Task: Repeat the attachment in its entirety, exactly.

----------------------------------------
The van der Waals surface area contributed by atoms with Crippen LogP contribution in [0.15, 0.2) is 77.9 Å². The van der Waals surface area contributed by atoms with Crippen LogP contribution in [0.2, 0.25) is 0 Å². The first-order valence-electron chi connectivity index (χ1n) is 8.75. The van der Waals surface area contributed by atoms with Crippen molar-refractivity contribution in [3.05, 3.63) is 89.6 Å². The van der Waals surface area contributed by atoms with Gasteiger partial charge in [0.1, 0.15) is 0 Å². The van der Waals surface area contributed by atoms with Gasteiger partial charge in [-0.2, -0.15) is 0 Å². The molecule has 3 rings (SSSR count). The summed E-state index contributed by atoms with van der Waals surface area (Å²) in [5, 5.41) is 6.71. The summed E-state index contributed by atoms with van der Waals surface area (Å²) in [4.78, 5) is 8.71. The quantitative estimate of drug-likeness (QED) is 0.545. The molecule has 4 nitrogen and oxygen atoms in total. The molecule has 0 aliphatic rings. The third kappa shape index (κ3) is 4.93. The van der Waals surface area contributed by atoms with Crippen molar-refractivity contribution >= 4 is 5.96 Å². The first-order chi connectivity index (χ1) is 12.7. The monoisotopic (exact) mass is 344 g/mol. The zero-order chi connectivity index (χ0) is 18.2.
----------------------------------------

The van der Waals surface area contributed by atoms with Crippen LogP contribution in [0.15, 0.2) is 77.9 Å². The van der Waals surface area contributed by atoms with Crippen LogP contribution in [0.2, 0.25) is 0 Å². The first-order valence-electron chi connectivity index (χ1n) is 8.75. The van der Waals surface area contributed by atoms with Crippen molar-refractivity contribution in [3.05, 3.63) is 89.6 Å². The van der Waals surface area contributed by atoms with Gasteiger partial charge in [0.1, 0.15) is 0 Å². The van der Waals surface area contributed by atoms with Gasteiger partial charge in [-0.2, -0.15) is 0 Å². The molecule has 3 rings (SSSR count). The summed E-state index contributed by atoms with van der Waals surface area (Å²) in [5, 5.41) is 6.71. The summed E-state index contributed by atoms with van der Waals surface area (Å²) in [4.78, 5) is 8.71. The quantitative estimate of drug-likeness (QED) is 0.545. The molecule has 4 nitrogen and oxygen atoms in total. The molecule has 0 aliphatic rings. The third kappa shape index (κ3) is 4.93. The van der Waals surface area contributed by atoms with Crippen molar-refractivity contribution >= 4 is 5.96 Å². The first-order chi connectivity index (χ1) is 12.7. The monoisotopic (exact) mass is 344 g/mol. The zero-order chi connectivity index (χ0) is 18.2.